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The Book of Primal Illusion
The summer sunset made sure that the palace gardens were still buzzing even after dinner. Sokka had to admit that one of the main benefits of being an honored guest and personal friend of the Firelord was that the food was a lot better than scrounged trail fare. He was pretty sure he had eaten an entire goose-chicken by himself. And he was completely okay with that. Even if it did mean he waddled a little as he made his way out into the garden.
Princess Mei Lien was sitting by one of the ponds, obviously sulking. It was a good reminder of why they were here. Sure, Sokka had talked over strategy at dinner, but with proper beds and plenty of rich food it was a little hard to drag himself into believing this was really a crisis. After getting accustomed to danger meaning catnaps on Appa's back and campfire stew of who-knows-what, this all seemed rather lush. And he was absolutely sure that Toph was going to tease him about going soft.
The turtle-ducks swam in lazy circles in the pond, and the Princess sighed so hard it made her bangs flutter. Sokka slid down to sit beside her, pulling out a bit of a roll from his pocket. Immediately the turtle-ducks started to quack and happily swim over, begging. Silently, he offered half of the roll out to the Princess. The girl sniffed before looking at it, and then at him, and then finally taking it.
"Nurse says I gotta 'pologize t'you," she said, her tone very small.
"So I guess my hair's not so stupid after all?"
"Nah. It's still stupid. It's just that my hair's stupider," the girl said airily, tearing off a small chunk of bread and tossing it to the eager turtle-ducks. Sokka had to keep himself from laughing, but settled on shaking his head. Yep. Definitely Zuko's daughter.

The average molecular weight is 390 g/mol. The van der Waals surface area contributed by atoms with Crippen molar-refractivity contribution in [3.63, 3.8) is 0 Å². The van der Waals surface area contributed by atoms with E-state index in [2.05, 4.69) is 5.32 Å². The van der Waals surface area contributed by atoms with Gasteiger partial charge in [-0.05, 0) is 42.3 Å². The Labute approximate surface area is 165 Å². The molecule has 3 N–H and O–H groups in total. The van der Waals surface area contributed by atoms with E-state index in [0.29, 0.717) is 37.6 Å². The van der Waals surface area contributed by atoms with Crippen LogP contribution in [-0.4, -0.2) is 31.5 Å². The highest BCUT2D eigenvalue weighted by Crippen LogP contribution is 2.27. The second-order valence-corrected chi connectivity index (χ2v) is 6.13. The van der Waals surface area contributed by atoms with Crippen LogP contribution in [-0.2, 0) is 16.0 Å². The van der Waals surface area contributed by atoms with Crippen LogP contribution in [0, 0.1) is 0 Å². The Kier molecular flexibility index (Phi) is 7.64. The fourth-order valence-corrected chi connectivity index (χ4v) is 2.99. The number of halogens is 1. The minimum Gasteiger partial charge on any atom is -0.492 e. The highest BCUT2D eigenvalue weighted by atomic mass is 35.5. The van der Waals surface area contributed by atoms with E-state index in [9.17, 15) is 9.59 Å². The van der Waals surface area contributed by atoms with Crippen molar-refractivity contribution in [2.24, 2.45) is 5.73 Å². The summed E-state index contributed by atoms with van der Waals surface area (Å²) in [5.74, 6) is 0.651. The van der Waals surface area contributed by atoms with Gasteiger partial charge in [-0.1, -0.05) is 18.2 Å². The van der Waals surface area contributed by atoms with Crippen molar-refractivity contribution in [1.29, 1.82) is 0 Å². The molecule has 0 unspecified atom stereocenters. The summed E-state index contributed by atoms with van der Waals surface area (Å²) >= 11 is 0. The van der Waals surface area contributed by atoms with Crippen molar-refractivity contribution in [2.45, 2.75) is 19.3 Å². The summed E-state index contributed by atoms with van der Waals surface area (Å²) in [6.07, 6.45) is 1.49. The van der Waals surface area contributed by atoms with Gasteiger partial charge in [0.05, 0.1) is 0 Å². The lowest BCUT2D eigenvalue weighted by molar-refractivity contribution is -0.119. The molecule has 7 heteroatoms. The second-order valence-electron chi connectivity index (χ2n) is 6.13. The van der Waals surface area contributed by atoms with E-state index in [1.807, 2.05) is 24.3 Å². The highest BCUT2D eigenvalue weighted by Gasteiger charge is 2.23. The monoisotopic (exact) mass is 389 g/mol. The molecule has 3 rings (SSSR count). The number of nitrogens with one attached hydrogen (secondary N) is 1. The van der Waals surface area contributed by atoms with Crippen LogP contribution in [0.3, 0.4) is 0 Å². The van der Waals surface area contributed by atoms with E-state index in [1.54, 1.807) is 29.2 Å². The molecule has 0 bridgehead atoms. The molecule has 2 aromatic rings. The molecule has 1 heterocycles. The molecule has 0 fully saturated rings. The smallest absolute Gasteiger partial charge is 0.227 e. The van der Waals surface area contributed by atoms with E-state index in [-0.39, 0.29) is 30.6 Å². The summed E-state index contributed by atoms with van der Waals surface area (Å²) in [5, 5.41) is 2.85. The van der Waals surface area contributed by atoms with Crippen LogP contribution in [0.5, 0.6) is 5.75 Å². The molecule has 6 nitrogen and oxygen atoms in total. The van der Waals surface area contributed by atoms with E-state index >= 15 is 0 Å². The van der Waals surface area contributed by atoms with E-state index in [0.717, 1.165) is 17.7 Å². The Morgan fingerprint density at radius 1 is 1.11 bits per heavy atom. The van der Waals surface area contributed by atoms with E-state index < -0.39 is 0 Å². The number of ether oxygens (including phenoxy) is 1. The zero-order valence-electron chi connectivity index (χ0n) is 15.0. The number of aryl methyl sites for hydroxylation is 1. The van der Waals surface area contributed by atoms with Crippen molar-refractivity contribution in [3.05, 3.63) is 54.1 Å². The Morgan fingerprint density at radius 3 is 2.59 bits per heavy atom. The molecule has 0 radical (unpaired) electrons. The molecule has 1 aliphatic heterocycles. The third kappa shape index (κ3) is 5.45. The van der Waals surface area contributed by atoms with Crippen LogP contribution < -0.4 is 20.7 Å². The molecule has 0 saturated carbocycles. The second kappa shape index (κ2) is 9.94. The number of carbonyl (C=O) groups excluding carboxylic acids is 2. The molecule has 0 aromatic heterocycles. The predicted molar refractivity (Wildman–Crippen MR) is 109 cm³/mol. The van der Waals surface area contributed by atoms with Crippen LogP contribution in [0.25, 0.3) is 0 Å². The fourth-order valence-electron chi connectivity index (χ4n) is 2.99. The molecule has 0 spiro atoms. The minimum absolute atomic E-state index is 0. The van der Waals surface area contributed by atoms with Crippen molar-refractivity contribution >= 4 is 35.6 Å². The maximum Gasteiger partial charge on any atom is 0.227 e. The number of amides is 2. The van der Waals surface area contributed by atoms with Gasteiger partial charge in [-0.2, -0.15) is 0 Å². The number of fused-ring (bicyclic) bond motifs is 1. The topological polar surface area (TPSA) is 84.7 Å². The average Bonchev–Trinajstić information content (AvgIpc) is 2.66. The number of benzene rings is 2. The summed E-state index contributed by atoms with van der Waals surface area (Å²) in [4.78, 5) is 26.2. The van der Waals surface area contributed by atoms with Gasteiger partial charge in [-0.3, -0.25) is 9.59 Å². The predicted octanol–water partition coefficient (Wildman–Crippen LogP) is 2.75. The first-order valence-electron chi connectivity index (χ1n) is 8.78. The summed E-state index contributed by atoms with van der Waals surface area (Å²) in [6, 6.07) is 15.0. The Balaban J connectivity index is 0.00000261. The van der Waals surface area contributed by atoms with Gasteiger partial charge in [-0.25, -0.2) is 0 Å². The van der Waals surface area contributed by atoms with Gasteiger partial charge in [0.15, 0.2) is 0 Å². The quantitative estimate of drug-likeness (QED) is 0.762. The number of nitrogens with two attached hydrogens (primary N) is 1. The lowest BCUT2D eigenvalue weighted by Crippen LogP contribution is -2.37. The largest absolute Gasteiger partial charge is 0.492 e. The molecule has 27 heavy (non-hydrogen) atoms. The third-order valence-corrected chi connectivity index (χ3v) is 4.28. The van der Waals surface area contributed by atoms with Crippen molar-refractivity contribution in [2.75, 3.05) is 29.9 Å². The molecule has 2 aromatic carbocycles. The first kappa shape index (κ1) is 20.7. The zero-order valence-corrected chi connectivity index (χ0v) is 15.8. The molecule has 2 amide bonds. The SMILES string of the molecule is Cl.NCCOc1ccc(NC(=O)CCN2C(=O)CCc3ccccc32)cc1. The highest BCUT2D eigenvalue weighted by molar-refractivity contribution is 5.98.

"Yeah, well, I guess that's true," he teased lightly before leaning back and tossing another bit of bread to the turtle-ducks. The space seemed right to finally say something, and so he did. "Hey, I know you're worried about your father and everything..."
She gave another sniff before wiping her nose on her embroidered silk sleeve.
Sokka had been about to concede to realism and mention the slim possibility that Zuko wouldn't make it, but the pouting sadness on the Princess' face made him quickly reconsider. "You don't have to be so worried. Now that my sister's here, I'm sure he's going to be completely fine." As she looked up at him, her expression immediately brightened.
"Yeah, of course." Sokka grinned and gave a little shrug. "She's the absolute best healer." He gestured widely as he spoke. "Just give her a little time and I'm sure that your dad will be back on his feet out feeding the turtle-ducks with you."
The way her expression changed was almost miraculous, and she shuffled around in the dirt to look at him more properly. Around them the first crickets of the summer night started to chirp, languid fireflies swirling around them in lazy spirals. "You're one of Daddy's friends, right?"
"Oh, yeah, sure." Sokka looked out of the corner of his eye at her and gave a knowing smile. "We did a bunch of stuff together. There was this one time that he caught me sneaking off in the middle of the night, actually, because I was going to go rescue my father, but he wouldn't let me go alone..."
Even though Sokka had to occasionally go back and revise bits of the tale to make it seem more comedic and less harsh than actual reality, the Princess sat beside him, brown eyes wide, completely spellbound. It was a rare treat for her to hear a tale about not only her father but also her mother, and Sokka was happy to tell it. More importantly, the whole tale about the escape from Boiling Rock had a happy ending.